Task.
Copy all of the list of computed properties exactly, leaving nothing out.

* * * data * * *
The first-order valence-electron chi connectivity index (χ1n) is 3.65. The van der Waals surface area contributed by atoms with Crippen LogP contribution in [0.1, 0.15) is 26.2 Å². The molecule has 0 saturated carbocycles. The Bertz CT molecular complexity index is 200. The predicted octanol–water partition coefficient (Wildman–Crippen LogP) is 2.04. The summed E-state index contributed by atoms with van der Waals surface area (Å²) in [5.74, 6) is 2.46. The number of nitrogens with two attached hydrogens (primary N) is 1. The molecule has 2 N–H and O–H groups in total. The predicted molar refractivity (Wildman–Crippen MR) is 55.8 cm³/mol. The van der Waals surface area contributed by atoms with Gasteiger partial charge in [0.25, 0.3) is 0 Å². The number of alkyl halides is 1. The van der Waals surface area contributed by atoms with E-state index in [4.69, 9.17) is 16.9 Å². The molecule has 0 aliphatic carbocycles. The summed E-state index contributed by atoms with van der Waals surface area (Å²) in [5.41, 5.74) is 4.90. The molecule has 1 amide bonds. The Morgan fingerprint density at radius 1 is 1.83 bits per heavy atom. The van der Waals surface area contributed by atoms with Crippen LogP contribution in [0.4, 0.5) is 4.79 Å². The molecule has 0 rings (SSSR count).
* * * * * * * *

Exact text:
The first-order valence-electron chi connectivity index (χ1n) is 3.65. The van der Waals surface area contributed by atoms with Crippen LogP contribution in [0.1, 0.15) is 26.2 Å². The molecule has 0 saturated carbocycles. The Bertz CT molecular complexity index is 200. The predicted octanol–water partition coefficient (Wildman–Crippen LogP) is 2.04. The summed E-state index contributed by atoms with van der Waals surface area (Å²) in [5.74, 6) is 2.46. The number of nitrogens with two attached hydrogens (primary N) is 1. The molecule has 2 N–H and O–H groups in total. The predicted molar refractivity (Wildman–Crippen MR) is 55.8 cm³/mol. The van der Waals surface area contributed by atoms with Gasteiger partial charge in [0.25, 0.3) is 0 Å². The number of alkyl halides is 1. The van der Waals surface area contributed by atoms with E-state index in [4.69, 9.17) is 16.9 Å². The molecule has 0 aliphatic carbocycles. The summed E-state index contributed by atoms with van der Waals surface area (Å²) in [5.41, 5.74) is 4.90. The molecule has 1 amide bonds. The Morgan fingerprint density at radius 1 is 1.83 bits per heavy atom. The van der Waals surface area contributed by atoms with Crippen LogP contribution in [0.4, 0.5) is 4.79 Å². The molecule has 0 rings (SSSR count).